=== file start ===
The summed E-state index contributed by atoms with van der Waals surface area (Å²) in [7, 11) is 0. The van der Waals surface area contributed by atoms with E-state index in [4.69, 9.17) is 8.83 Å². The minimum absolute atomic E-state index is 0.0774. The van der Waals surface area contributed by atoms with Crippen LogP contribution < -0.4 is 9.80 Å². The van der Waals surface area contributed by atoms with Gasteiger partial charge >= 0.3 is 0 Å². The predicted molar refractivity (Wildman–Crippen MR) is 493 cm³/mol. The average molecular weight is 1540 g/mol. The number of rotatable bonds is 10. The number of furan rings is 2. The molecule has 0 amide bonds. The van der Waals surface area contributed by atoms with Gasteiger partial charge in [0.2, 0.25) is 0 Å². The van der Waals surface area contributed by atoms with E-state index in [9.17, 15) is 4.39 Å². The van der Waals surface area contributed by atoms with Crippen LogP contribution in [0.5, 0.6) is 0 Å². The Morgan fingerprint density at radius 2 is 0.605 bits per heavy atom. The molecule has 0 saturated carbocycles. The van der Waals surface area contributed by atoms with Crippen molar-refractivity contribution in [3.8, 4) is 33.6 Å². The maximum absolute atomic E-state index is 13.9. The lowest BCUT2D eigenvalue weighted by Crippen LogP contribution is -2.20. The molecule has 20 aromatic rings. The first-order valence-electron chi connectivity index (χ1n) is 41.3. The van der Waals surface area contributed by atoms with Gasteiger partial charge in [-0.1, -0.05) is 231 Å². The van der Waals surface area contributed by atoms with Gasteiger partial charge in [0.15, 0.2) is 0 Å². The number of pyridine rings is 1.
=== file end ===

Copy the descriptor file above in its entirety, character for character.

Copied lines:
The summed E-state index contributed by atoms with van der Waals surface area (Å²) in [7, 11) is 0. The van der Waals surface area contributed by atoms with E-state index in [4.69, 9.17) is 8.83 Å². The minimum absolute atomic E-state index is 0.0774. The van der Waals surface area contributed by atoms with Crippen LogP contribution < -0.4 is 9.80 Å². The van der Waals surface area contributed by atoms with Gasteiger partial charge >= 0.3 is 0 Å². The predicted molar refractivity (Wildman–Crippen MR) is 493 cm³/mol. The average molecular weight is 1540 g/mol. The number of rotatable bonds is 10. The number of furan rings is 2. The molecule has 0 amide bonds. The van der Waals surface area contributed by atoms with Gasteiger partial charge in [0.2, 0.25) is 0 Å². The van der Waals surface area contributed by atoms with E-state index in [9.17, 15) is 4.39 Å². The van der Waals surface area contributed by atoms with Crippen LogP contribution in [0.5, 0.6) is 0 Å². The Morgan fingerprint density at radius 2 is 0.605 bits per heavy atom. The molecule has 0 saturated carbocycles. The van der Waals surface area contributed by atoms with Crippen molar-refractivity contribution in [3.8, 4) is 33.6 Å². The maximum absolute atomic E-state index is 13.9. The lowest BCUT2D eigenvalue weighted by Crippen LogP contribution is -2.20. The molecule has 20 aromatic rings. The first-order valence-electron chi connectivity index (χ1n) is 41.3. The van der Waals surface area contributed by atoms with Gasteiger partial charge in [-0.1, -0.05) is 231 Å². The van der Waals surface area contributed by atoms with Gasteiger partial charge in [0.15, 0.2) is 0 Å². The number of pyridine rings is 1.